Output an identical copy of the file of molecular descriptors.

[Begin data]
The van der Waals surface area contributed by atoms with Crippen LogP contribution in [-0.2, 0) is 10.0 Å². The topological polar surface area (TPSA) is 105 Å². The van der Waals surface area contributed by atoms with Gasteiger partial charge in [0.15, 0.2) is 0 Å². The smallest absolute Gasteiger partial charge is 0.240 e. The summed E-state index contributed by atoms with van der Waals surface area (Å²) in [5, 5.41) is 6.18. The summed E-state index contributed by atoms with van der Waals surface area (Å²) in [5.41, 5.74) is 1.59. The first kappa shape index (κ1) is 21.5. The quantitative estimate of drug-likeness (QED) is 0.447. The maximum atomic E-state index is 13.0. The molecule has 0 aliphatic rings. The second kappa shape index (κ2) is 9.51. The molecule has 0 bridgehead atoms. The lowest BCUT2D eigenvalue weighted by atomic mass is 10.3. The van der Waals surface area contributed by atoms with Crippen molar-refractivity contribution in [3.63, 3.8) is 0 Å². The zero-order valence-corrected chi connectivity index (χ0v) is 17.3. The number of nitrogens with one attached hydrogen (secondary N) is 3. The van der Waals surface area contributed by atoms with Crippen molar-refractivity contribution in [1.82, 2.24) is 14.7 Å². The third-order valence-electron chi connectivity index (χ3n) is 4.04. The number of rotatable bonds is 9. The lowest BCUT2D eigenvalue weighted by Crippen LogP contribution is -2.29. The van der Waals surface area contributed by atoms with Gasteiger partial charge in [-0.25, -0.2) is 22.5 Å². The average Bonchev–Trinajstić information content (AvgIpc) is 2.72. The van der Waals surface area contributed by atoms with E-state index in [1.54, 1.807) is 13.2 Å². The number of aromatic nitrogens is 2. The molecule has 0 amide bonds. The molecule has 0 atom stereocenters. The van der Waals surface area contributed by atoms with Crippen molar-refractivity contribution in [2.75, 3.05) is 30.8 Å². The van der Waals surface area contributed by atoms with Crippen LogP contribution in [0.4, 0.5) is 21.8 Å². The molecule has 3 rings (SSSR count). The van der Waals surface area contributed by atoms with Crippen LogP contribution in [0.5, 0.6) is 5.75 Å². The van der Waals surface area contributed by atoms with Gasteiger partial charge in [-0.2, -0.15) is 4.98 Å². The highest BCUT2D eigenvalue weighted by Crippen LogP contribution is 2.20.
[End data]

The van der Waals surface area contributed by atoms with Crippen LogP contribution in [-0.2, 0) is 10.0 Å². The topological polar surface area (TPSA) is 105 Å². The van der Waals surface area contributed by atoms with Gasteiger partial charge in [0.15, 0.2) is 0 Å². The smallest absolute Gasteiger partial charge is 0.240 e. The summed E-state index contributed by atoms with van der Waals surface area (Å²) in [5, 5.41) is 6.18. The summed E-state index contributed by atoms with van der Waals surface area (Å²) in [5.41, 5.74) is 1.59. The first kappa shape index (κ1) is 21.5. The quantitative estimate of drug-likeness (QED) is 0.447. The maximum atomic E-state index is 13.0. The molecule has 0 aliphatic rings. The second kappa shape index (κ2) is 9.51. The molecule has 0 bridgehead atoms. The lowest BCUT2D eigenvalue weighted by atomic mass is 10.3. The van der Waals surface area contributed by atoms with Crippen molar-refractivity contribution in [3.63, 3.8) is 0 Å². The zero-order valence-corrected chi connectivity index (χ0v) is 17.3. The number of nitrogens with one attached hydrogen (secondary N) is 3. The van der Waals surface area contributed by atoms with Crippen molar-refractivity contribution in [1.82, 2.24) is 14.7 Å². The third-order valence-electron chi connectivity index (χ3n) is 4.04. The number of rotatable bonds is 9. The lowest BCUT2D eigenvalue weighted by Crippen LogP contribution is -2.29. The van der Waals surface area contributed by atoms with Gasteiger partial charge in [-0.25, -0.2) is 22.5 Å². The average Bonchev–Trinajstić information content (AvgIpc) is 2.72. The van der Waals surface area contributed by atoms with E-state index in [1.54, 1.807) is 13.2 Å². The number of aromatic nitrogens is 2. The molecule has 0 amide bonds. The molecule has 0 atom stereocenters. The van der Waals surface area contributed by atoms with Crippen molar-refractivity contribution in [2.75, 3.05) is 30.8 Å². The van der Waals surface area contributed by atoms with Crippen LogP contribution in [0.4, 0.5) is 21.8 Å². The molecule has 3 rings (SSSR count). The van der Waals surface area contributed by atoms with Crippen LogP contribution in [0.5, 0.6) is 5.75 Å². The van der Waals surface area contributed by atoms with Gasteiger partial charge in [-0.2, -0.15) is 4.98 Å². The highest BCUT2D eigenvalue weighted by Crippen LogP contribution is 2.20.